Clear the way for more housing

University of California, Berkeley students search for apartments in Berkeley on March 29, 2022. Photo by Eric Risberg, AP Photo
University of California, Berkeley students search for apartments in Berkeley on March 29, 2022. Photo by Eric Risberg, AP Photo

By Ben Christopher


SB 423 and SB 4 — both authored by San Francisco Democrat and human housing bill factory Sen. Scott Wiener — take aim at California’s dire housing shortage by making it easier to build.

SB 423, the most closely watched housing bill of the year, renews Wiener’s 2017 law that forces local governments to automatically greenlight apartments and other dense urban housing projects, so long as developers set a certain share of the units aside for lower income residents and abide by more stringent and costly labor standards. That means no lengthy environmental reviews or noisy city council meetings. This year’s version tweaks the formula slightly by relaxing some of the labor standards and nixing a prior exemption for many coastal neighborhoods

SB 4, dubbed the “Yes in God’s Backyard” bill, would clear the way for churches, synagogues, mosques and other houses of worship, along with nonprofit colleges, to build designated affordable housing on their properties without having to conduct environmental reviews, receive approval from local governments or request changes to zoning.


Though the coalitions supporting both bills aren’t identical, housing developers, “Yes in My Backyard” activists, affordable housing advocates and some of the state’s biggest labor unions have lined up behind both. Arguably the most politically significant backer has been the state’s unionized carpenters, who have emerged over the last two years as one of the most well-organized interest groups in support of more housing construction and whose support has given many labor-friendly Democrats tacit permission to break with less enthusiastic organized labor groups.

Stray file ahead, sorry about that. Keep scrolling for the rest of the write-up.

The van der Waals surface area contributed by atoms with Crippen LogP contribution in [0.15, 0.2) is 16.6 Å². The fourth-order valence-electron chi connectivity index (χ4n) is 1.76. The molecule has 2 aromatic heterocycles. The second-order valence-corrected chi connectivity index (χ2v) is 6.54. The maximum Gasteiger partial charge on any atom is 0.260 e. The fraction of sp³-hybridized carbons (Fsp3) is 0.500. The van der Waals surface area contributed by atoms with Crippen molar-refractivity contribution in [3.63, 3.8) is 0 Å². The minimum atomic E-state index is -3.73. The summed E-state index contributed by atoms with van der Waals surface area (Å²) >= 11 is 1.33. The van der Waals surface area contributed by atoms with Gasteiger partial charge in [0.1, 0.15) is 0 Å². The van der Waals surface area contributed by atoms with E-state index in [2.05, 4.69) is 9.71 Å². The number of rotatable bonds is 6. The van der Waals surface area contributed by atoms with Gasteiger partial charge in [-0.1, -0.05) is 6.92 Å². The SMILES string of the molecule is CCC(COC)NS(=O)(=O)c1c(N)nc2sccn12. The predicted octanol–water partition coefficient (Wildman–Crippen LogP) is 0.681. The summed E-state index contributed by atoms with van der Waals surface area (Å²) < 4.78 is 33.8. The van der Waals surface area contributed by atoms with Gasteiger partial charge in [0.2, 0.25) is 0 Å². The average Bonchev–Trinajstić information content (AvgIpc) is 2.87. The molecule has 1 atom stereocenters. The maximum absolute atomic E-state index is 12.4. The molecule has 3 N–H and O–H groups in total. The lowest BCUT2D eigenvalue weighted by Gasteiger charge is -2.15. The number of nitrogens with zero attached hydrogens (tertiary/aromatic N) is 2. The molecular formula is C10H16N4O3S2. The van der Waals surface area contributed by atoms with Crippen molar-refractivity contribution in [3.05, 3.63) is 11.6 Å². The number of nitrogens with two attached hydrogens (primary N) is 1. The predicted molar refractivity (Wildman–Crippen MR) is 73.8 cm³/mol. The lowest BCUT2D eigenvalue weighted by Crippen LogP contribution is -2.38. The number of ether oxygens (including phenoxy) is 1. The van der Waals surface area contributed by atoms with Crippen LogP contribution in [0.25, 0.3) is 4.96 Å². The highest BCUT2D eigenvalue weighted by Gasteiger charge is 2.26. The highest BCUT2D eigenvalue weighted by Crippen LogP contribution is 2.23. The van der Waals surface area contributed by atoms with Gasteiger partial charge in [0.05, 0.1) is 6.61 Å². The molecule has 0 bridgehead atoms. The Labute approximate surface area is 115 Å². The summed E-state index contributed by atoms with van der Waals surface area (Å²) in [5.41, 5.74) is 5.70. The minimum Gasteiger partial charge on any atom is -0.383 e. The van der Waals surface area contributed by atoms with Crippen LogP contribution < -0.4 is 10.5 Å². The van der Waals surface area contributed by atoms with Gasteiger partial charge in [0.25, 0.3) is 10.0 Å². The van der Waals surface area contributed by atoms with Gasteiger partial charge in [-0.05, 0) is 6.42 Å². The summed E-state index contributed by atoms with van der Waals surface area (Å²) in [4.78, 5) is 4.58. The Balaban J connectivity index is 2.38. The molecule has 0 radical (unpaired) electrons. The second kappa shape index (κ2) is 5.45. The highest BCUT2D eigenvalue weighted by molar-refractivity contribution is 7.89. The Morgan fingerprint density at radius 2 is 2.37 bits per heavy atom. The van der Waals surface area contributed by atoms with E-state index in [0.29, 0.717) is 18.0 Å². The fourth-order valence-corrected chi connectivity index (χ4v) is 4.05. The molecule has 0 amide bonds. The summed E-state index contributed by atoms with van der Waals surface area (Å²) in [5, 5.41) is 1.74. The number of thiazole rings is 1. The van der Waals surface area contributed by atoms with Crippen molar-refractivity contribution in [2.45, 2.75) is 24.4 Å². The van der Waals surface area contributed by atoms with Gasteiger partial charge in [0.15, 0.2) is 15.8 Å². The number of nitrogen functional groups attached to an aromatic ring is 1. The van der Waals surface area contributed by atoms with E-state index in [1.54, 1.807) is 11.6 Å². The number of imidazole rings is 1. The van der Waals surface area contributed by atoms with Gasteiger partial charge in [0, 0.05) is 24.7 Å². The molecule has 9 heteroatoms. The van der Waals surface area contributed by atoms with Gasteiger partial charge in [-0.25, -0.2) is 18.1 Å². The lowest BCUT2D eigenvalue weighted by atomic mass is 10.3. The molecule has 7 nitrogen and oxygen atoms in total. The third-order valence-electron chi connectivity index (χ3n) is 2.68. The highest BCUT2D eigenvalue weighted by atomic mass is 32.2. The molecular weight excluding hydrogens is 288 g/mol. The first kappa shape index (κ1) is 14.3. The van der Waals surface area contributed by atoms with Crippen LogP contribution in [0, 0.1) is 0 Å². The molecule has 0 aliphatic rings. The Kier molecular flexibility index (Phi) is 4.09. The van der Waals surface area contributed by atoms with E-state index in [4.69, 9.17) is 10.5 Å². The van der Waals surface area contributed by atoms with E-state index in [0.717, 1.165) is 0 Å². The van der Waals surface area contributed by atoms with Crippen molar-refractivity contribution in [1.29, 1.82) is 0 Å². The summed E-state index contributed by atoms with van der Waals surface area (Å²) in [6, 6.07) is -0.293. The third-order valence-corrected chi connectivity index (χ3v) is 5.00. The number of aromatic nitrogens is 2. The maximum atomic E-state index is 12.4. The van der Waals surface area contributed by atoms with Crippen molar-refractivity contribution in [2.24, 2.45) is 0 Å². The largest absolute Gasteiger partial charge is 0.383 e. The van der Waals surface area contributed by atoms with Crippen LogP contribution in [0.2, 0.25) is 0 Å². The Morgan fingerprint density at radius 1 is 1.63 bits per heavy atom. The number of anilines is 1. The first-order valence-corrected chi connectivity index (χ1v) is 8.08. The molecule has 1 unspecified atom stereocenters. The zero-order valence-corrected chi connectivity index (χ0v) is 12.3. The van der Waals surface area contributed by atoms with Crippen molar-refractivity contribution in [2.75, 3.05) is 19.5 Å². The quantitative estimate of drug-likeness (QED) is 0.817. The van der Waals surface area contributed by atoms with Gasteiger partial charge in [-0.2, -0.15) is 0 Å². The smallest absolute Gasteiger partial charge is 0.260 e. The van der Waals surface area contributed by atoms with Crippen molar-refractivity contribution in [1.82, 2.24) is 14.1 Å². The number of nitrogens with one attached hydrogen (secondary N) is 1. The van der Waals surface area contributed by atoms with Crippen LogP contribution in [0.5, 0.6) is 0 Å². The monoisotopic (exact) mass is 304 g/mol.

Many local governments, building trade unions and environmental activists have lined up against bills, but for different reasons. Local governments and other champions of local control over land use are rarely fans of state laws that usurp their decision-making authority. Many construction union groups are still angry that Wiener — arguing that the prior rules made it prohibitively expensive to actually build anything — watered down some of the hiring standards in SB 423. And some conservation groups are opposed to that bill for its failure to exempt the state’s entire coastline. Environmental activists for lower income communities removed their opposition from SB 4 after it was amended to exempt areas around oil and gas wells and other heavy industry facilities. 


The law that SB 423 would re-up was used to fast-track the approval of more than 18,000 units in its first four years, according to a UC Berkeley Terner Center analysis. The Terner Center also calculated that SB 4 would open up tens of thousands of acres of land for ready-to-go affordable housing construction. These are both meaningful increases in housing supply, though a far cry from the state’s goal of 315,000 per year.

More dramatic is the political upheaval that these two bills represent. When Wiener was elected to the Legislature in 2016, the argument that the state should play an aggressive role in removing obstacles to more housing construction, even over the objections of local governments, was a political lightning rod. Now it’s almost taken for granted. SB 423 passed with overwhelming support in both houses. The margins on SB 4, two versions of which failed in prior years, were even higher. Particularly with the rise of the carpenters’ union as a pro-housing force, the lobbying bloc in support of building more housing has become as formidable as any in the Capitol.